Stamp duty land tax: anti-avoidance rule may apply even in commercial transactions
The First-Tier Tribunal decision in Hannover Leasing v HMRC published in May 2019 is the first substantive stamp duty land tax decision following the Supreme Court’s 2018 ruling in Project Blue.
Following the reasoning in Project Blue, the judge made clear that section 75A of Finance Act 2003 does not require there to be an anti-avoidance motive. Rather, it applies where the objective tests are met.
Introduction – Section 75A of FA 2003 – Hannover Leasing v HMRC
Before the Supreme Court’s 2018 Project Blue decision, section 75A of FA 2003 was thought to be an anti-avoidance provision. The judgement in the Supreme Court made clear that this is not the case. The provisions apply if their conditions are met, regardless of the presence of any avoidance motive or lack of. However, this was established in the context of an avoidance case in which one might expect the courts to take a hard-line approach.
More recently the FTT decision in Hannover Leasing reaffirmed the decision in Project Blue – In this case, it was accepted that the structures and transactions entered into were common and commercial.
The case involved the acquisition of property by a German fund from a structure involving ownership of the property by the German equivalent of limited partnership which was owned by a unit trust.
Where does Section 75A apply?
Section 75A applies where:
- One person disposes of a chargeable interest and another person acquires it;
- A number of transactions (including the disposal and acquisition) are involved in connection with the disposal and acquisition (‘the scheme transactions’);
- The sum of the amounts of SDLT in respect of the scheme transactions is less than the amount that would be payable on the notional transaction between the vendor and purchaser.
It applies where there is a land transaction been a vendor and purchaser and a number of (connected scheme) transactions are inserted to execute that transaction with result that the total SDLT ordinarily payable is less than would be for a direct sale between the vendor and purchaser.
The key arguments
Both parties agreed that section 75A was to be interpreted purposively – this seems to have become the norm in tax cases. This involves seeking to understand what the provision was designed to tax (or relieve) and determining whether the transaction(s) in question fit that description.
If Hannover Leasing could establish that the transaction in question was not within the remit of section 75A then the argument followed that the transactions had been appropriately taxed with section 75A being ignored.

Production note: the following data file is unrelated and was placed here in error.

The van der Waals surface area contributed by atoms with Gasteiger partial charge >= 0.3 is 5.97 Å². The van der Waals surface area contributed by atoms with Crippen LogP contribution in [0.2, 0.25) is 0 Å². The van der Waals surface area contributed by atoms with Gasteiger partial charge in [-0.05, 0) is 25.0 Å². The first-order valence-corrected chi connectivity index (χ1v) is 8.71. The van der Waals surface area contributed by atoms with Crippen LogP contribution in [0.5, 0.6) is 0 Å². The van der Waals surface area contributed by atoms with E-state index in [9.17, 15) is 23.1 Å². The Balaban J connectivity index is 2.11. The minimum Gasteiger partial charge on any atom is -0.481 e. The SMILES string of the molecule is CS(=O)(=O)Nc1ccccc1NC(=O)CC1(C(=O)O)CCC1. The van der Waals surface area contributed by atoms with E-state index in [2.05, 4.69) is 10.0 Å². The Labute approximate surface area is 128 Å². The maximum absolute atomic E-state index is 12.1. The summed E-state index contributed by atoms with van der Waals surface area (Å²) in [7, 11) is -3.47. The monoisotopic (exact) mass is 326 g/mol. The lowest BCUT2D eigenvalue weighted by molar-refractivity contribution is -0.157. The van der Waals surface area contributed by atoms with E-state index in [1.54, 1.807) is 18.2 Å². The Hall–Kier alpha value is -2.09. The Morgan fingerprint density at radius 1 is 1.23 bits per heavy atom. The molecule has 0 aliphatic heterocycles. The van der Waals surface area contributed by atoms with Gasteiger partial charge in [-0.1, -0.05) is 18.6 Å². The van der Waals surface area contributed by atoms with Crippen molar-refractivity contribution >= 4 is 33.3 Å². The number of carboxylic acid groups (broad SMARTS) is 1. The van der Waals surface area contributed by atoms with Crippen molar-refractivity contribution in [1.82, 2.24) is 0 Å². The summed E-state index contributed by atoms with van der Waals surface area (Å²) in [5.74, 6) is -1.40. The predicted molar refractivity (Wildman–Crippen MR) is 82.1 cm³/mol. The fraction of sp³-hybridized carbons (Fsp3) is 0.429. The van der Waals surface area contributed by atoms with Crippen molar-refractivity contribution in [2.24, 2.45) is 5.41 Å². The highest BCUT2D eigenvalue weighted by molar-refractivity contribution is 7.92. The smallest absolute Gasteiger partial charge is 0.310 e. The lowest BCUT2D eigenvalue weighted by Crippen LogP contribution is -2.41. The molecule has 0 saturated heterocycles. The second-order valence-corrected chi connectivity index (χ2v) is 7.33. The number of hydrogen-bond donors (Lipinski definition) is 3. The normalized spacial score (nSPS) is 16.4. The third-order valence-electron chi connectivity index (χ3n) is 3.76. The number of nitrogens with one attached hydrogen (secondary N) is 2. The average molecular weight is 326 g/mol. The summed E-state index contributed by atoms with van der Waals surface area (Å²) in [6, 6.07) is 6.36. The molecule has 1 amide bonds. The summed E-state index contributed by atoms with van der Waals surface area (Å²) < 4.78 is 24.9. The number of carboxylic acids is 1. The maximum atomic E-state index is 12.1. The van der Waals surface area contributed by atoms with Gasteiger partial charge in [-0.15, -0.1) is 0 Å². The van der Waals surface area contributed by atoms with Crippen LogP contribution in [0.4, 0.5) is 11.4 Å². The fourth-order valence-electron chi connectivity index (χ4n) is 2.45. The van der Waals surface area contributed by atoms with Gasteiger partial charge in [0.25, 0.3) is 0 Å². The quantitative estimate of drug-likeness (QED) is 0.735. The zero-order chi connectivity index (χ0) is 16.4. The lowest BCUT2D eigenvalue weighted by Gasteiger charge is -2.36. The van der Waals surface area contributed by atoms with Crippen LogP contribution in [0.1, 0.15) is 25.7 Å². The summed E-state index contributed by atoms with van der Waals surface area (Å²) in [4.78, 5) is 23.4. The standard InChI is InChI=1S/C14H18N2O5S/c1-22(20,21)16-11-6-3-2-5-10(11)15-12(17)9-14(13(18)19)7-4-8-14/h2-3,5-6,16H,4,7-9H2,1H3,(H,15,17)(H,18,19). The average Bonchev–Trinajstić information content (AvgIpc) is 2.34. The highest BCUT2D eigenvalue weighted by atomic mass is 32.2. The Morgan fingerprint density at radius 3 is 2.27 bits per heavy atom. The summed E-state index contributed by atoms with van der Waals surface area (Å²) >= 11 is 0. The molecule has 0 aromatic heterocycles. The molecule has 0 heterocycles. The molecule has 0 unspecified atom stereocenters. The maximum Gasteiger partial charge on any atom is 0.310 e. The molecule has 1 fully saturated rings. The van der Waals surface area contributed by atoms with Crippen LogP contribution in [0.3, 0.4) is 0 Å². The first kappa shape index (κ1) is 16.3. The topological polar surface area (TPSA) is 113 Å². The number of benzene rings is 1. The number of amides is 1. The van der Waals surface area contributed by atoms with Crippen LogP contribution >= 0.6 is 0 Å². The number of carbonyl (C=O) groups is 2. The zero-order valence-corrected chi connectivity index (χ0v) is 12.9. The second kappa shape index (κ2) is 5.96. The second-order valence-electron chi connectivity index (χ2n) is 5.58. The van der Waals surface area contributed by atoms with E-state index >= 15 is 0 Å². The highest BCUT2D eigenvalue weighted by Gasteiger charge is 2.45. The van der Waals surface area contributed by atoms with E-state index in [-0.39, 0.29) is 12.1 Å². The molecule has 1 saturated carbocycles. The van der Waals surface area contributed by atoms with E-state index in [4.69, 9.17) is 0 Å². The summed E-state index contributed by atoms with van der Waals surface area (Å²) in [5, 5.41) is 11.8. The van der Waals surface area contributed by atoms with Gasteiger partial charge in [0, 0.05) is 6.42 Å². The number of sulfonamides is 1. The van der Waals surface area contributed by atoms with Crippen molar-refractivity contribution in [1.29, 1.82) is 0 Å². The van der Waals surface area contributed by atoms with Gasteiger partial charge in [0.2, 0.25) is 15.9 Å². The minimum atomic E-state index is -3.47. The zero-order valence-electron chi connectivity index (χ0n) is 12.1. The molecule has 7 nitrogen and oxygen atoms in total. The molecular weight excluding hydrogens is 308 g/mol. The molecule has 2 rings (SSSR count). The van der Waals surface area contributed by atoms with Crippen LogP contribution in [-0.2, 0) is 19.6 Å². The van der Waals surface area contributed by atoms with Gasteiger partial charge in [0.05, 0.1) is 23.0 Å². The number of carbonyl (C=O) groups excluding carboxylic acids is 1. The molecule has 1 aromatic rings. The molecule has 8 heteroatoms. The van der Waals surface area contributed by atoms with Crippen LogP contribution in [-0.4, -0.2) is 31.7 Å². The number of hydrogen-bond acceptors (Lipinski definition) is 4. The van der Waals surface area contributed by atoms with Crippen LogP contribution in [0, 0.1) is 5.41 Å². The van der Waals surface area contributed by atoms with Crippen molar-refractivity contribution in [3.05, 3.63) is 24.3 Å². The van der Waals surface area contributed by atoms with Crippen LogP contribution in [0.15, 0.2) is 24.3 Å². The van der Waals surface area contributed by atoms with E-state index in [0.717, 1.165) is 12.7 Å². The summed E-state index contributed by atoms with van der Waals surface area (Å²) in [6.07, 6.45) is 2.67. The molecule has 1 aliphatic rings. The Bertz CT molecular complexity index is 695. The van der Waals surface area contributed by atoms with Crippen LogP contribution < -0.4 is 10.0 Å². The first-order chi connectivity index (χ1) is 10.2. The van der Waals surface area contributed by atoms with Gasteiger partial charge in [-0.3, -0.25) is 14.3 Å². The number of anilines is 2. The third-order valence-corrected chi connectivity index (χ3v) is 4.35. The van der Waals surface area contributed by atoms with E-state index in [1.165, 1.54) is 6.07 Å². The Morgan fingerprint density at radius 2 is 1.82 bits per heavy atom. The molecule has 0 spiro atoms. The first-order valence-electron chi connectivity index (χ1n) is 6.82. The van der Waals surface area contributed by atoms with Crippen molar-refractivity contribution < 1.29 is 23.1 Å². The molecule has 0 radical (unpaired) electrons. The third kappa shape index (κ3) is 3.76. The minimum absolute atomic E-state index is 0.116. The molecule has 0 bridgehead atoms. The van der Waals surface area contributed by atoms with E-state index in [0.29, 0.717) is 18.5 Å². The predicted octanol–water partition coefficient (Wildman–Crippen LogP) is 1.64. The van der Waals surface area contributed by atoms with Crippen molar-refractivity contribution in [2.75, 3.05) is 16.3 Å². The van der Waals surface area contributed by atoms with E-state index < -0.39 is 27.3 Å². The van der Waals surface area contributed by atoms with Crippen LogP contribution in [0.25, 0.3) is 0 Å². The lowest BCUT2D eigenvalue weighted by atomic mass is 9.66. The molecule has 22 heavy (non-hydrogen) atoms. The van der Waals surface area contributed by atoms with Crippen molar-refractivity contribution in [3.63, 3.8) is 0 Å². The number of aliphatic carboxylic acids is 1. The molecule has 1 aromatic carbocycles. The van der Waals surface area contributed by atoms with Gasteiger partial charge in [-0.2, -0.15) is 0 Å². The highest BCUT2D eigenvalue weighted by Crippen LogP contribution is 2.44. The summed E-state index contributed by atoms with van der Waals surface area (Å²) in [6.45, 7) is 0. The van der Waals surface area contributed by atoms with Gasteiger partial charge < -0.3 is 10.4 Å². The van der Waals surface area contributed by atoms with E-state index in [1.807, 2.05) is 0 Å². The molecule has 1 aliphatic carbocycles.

As such, Hannover Leasing submitted that section 75A was introduced to catch a range of tax avoidance schemes and prevent unintended tax losses. However, in recognising that an avoidance motive is irrelevant, Hannover Leasing put forward that the correct approach is to question whether the ‘tax saving’ envisaged in section 75A ran contrary to the scheme of SDLT.
If so, only then could section 75A be invoked.
It was argued that Hannover Leasing merely made use of a choice afforded by the legislation, bearing all the economic and legal consequences of that choice, with those choices being taxed appropriately within the scheme of SDLT – i.e. the tax saving did not run contrary to the scheme of SDLT to produce an ‘unintended’ tax saving and, therefore, section 75A should not apply.
The argument from HMRC was that the purpose of section 75A is self-defined and applies the objective tests within the body of the section are met. It was intended to be interpreted broadly, with the provision for an order to be made to exclude certain commercial transactions.
The judge dismissed the taxpayer’s arguments branding them paradoxical and circular. The claim that section 75A somehow sits outside the scheme of SDLT and should only be invoked when the other provisions do not produce a correct outcome is absurd.
Section 75A forms part of the SDLT legislation and Parliament’s intention as to when the provision should apply is written within the section – this section sits within the overall scheme of SDLT and will be invoked as and when those conditions are met.
In this case, they were.
Unlike Project Blue, Hannover Leasing concerned what was a fairly routine commercial arrangement and may therefore result in concern among others undertaking otherwise commercial transactions.
HMRC’s success in the case may embolden them to scrutinise other more routine cases. However, a First-Tier Tribunal decision is not a binding one and such decisions are based on the facts before the tribunal judge.
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